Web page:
Did Ukraine ban Christians?

Criticizing American support for Ukraine’s war on Russia, Ramaswamy said U.S. dollars are funding “the banning of Christians,” mentioning the Ukrainian Orthodox Church.

This is misleading. Ukraine has taken steps to ban pro-Russia groups for months, taking steps to ban the activities of religious and political groups with ties to Russia. Last month the Ukrainian parliament took steps to ban the operations of the Ukrainian Orthodox Church, which has had close ties to Moscow.

The Ukrainian Orthodox Church split with the Russian Orthodox Church in May 2022, months after Russia invaded Ukraine.

Did DeSantis evacuate Americans out of Israel?

“Biden’s neglect has been atrocious,” DeSantis said. “He left them stranded; they couldn’t get flights out. So I scrambled resources in Florida. I sent planes over to Israel, and I brought back over 700 people to safety.”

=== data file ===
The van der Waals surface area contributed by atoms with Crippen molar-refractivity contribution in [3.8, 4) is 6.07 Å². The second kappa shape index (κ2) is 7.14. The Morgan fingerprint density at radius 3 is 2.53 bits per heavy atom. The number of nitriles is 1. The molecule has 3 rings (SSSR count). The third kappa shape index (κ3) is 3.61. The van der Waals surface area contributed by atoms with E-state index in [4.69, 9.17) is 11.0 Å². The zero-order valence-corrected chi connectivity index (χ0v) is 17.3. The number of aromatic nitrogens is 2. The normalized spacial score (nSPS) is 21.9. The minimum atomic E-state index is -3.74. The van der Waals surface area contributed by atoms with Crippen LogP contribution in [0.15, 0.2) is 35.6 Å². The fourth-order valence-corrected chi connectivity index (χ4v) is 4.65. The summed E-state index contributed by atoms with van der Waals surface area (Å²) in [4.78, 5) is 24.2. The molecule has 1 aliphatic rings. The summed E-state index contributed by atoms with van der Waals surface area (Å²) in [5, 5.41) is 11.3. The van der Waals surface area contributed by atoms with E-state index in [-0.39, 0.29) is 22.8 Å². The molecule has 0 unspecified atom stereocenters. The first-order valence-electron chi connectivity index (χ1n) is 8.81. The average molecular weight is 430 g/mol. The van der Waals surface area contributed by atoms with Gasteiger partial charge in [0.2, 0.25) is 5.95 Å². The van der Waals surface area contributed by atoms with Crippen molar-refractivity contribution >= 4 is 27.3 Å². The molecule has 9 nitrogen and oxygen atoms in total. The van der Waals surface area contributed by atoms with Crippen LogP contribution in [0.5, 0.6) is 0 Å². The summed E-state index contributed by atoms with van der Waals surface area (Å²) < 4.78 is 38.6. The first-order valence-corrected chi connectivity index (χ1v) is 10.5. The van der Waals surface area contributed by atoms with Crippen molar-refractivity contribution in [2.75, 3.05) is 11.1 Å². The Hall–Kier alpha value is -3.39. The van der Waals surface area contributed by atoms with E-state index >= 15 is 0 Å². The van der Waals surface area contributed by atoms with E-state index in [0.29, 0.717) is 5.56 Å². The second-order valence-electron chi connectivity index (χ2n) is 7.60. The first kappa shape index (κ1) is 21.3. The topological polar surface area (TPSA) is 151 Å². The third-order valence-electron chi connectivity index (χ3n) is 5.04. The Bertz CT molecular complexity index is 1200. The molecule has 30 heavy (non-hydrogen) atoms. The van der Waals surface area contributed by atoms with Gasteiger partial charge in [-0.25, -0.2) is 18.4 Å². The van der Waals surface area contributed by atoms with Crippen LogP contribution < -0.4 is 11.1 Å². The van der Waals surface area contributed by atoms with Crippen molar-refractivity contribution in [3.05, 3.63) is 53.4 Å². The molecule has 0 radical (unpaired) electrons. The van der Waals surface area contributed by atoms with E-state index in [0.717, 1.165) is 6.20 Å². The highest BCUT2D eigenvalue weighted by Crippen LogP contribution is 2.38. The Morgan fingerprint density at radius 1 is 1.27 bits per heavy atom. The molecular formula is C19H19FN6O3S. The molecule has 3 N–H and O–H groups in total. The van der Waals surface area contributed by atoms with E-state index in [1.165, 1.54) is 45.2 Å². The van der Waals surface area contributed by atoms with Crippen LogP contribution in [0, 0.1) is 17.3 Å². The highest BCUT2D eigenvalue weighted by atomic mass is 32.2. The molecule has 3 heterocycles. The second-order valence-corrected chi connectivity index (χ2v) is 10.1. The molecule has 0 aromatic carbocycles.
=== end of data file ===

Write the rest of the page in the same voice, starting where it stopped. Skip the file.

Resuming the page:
This is half-true. The Biden administration initially told Americans in Israel to take advantage of commercial flights on Oct. 9, but flights from Israel to the U.S. were scarce, and prices were reportedly as high as $25,000. Some Americans in Israel at the time posted on social media that they were stranded.

On Oct. 12, DeSantis signed an executive order that allowed the Florida Division of Emergency Management to pay for Americans in Israel to fly back to the U.S. The flights, however, were organized by the Tampa-based nonprofit group Project Dynamo, which specializes in rescuing Americans in distress, and DeSantis’ primary role was to fund the flights.

On the same day, the U.S. announced it would help Americans evacuate on charter flights. About 1,500 Americans did leave Israel with help from the U.S. government. U.S. citizens were responsible for paying for the government flights, while DeSantis footed the bill for his flights.